105 Reviews liked by coffeentacos

Niko smol bean etc etc -- yes, for sure, granted. It was a bummer for me, though, that he and especially some of the other characters lacked the agency and dynamism I was hoping for. As someone who is often character-motivated, I found it hard not to make comparisons to...well, no spoilers, but other games that occupy a similar narrative space.
What I do love about it, though: the look, mood & tone, as well as some of the wonderfully inventive puzzles around the halfway mark.

You wouldn't believe the amount of things you can do with boxes!

Blue Reflection: Second Light is a beautiful, cozy game that gently grabs you by the hand and asks you to stay awhile. It’s a game that encourages you to not only discover new parts of yourself, but embrace the parts of you that have always been there. It’s a game that reassures you that sometimes we have to let go, move on, and let us as people grow apart, but to remember that we are always growing, and growing does not have to mean forgetting.
All you need to be is you, and you will always, always be enough.

Reminded me of Don Hertzfeldt's short film World of Tomorrow, in that both it and Quadrilateral Cowboy present an impressive spread of concepts through understated-yet-endearing aesthetics within a brief timeframe. It invites you to imagine entire works building off its component ideas, or an extension to the length of a "full" film/game. Where World of Tomorrow would spawn sequel episodes drilling into its initial ideas rather than replicating the inventiveness of the first, Quadrilateral Cowboy yielded no offspring. Nothing overstays its welcome, it reuses no jokes, and it ends with genuine grace. Maybe it's a shame to not have more, but maybe it's better this way.

A fantastic remake of the two original Langrisser games, with bland new artwork but the option to restore the original glorious Urushihara designs.
The difficulty was slightly adjusted to allow even newcomers to the genre to enjoy themselves, and the amount of alternative storylines is simply stunning, ranging from small details to complete overhauls.
A wonderful entry point into the legendary series.

Not many games where a crocodile tells you "I want to eat 0melette rice" and you can actually deliver.

Alina of the Arena is a quite fun and challenging roguelike.
It dual-wields the deck building of Slay the Spire with the absolute information of Into the Breach.
There are thematic mechanics, such as the weapons/items being thrown by the audience and the weapon dual-wielding.
The random paths are interchangeable, and that allows more adaptability than the single choice per stage of StS.
Having only one character also makes it very fast-paced when compared with ItB, and less puzzle-like.
Sincerely, it's a hard game, but you should be able to see your own mistakes and weaknesses and deal with them.
I don't like the slight meta progression on the accessory/inventory slots, but you should get to max power in 2~4 runs, while still having classes to unlock.
Some classes work better than others, but they're still reasonably varied, and honestly surprised me on how differently each one deals with certain challenges.
Loved the game, already went through the two true endings, and the only thing I wish for is more content.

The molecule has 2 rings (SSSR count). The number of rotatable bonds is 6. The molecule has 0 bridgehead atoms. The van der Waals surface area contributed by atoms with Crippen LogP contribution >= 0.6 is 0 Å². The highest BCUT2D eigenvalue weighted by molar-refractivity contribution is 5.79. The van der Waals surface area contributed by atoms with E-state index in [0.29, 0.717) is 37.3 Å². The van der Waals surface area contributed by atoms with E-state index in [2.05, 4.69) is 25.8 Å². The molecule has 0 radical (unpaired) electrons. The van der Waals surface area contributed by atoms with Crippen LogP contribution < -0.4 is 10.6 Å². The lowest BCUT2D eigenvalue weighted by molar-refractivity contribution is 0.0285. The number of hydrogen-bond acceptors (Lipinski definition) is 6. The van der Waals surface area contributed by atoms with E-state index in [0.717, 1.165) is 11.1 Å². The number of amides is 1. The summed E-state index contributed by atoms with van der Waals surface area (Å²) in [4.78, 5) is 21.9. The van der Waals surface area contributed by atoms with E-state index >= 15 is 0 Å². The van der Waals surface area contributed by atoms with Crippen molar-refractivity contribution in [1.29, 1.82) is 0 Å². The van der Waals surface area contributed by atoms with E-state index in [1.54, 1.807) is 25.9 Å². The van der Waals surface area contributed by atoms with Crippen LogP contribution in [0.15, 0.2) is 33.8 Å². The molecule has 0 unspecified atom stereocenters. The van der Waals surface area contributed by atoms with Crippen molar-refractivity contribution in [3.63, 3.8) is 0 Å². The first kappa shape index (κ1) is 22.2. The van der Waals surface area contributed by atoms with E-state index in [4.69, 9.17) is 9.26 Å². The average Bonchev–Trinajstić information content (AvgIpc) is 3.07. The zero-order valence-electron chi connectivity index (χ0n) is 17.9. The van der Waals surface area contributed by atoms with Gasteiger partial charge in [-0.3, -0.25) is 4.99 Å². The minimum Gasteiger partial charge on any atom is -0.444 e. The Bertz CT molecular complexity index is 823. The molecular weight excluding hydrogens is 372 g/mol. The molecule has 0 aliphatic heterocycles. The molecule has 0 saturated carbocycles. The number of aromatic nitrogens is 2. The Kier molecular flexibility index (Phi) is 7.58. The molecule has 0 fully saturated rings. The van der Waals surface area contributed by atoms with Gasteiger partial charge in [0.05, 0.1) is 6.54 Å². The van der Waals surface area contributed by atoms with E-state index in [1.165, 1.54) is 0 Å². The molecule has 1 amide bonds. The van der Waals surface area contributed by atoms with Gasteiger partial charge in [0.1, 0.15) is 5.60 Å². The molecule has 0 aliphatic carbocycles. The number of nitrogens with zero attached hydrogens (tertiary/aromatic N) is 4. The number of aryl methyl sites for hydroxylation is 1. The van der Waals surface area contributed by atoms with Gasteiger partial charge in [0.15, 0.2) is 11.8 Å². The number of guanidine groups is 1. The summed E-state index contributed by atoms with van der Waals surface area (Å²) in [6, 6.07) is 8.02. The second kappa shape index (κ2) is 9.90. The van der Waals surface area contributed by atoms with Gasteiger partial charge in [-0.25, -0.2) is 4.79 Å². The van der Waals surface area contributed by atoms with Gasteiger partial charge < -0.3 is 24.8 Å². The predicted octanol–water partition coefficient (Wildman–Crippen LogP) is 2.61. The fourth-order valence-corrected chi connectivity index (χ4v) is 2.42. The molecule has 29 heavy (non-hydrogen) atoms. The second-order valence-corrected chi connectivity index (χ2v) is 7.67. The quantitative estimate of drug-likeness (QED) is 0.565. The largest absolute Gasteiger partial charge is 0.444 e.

If you're struggling, my strategy suggestion is to become very mobile and use a spear.

Since Touhou Luna Nights was such a pleasant surprise, I figured Deedlit in Wonder Labyrinth would be too. I recently watched the Record of Lodoss War anime from 1990 and quite enjoyed it for its beautiful animation and cozy fantasy storytelling that went on to influence loads of other Japanese works, so I was ready to roll with whatever Team Ladybug was offering. Deedlit in Wonder Labyrinth is the exact opposite experience of its source material - instead of being an impressive trendsetter, it follows in the footsteps of Castlevania: Symphony of the Night so precisely that it ends up feeling too derivative and lacking in ambition for its own good. It's a good game, but there's really nothing exceptional about it, and that's a shame considering how inspired and inventive Touhou Luna Nights was.
Using a similar premise to Luna Nights, Deedlit in Wonder Labyrinth follows the story of Deedlit, everybody's favorite elven spellcaster, as she finds herself trapped inside a mysterious labyrinth. The game doesn't specifically call it a wonder labyrinth, but I certainly won't stop you from calling it that! Deedlit comes across her deceased lover Parn (this game takes place years after where the anime ends and high elves outlive humans) who is suddenly alive but unresponsive to her presence, which naturally has her questioning her current location and state of mind. Chasing down Parn and figuring out what's going on is her main goal, but along the way, she'll meet up with friends and foes from her past adventures.
While this game does absolutely nothing to bring people up to speed if they're unfamiliar with the source material, having that knowledge doesn't feel particularly valuable either. Most instances of dialogue in this game consist of Deedlit encountering characters who posit increasingly abstract and philosophical positions on life, death, regret, ambition, and other vague themes meant to make Deedlit doubt herself and her place in the world. That sounds compelling in theory, especially since Deedlit is likely the best choice to do a deeper character study on out of the anime's cast, but the writing just fails to make it interesting at all. Because of how often the game likes to repeat its core themes, every character eschews their personality from the anime in exchange for for being identical mouthpieces. There's no banter, no wit, no charm, and no surprises, just people going on and on about things that sometimes don't even feel coherent. The one exception to this is Woodchuck, who isn't involved in the story but gets his own gambling game in which he'll call you out and ban you temporarily if you try to reload when you lose! Knowing that the game takes place in an alternate realm where nobody is technically real gives something of an excuse for this, but it also makes the stakes feel low and it's hard to care even when villains who didn't survive the events of the anime get another chance to make an impression. Touhou Luna Nights didn't have particularly impressive dialogue by any means, but it had at least a bit of personality to it, something that I can't say the same about here, aside from Woodchuck, anyway.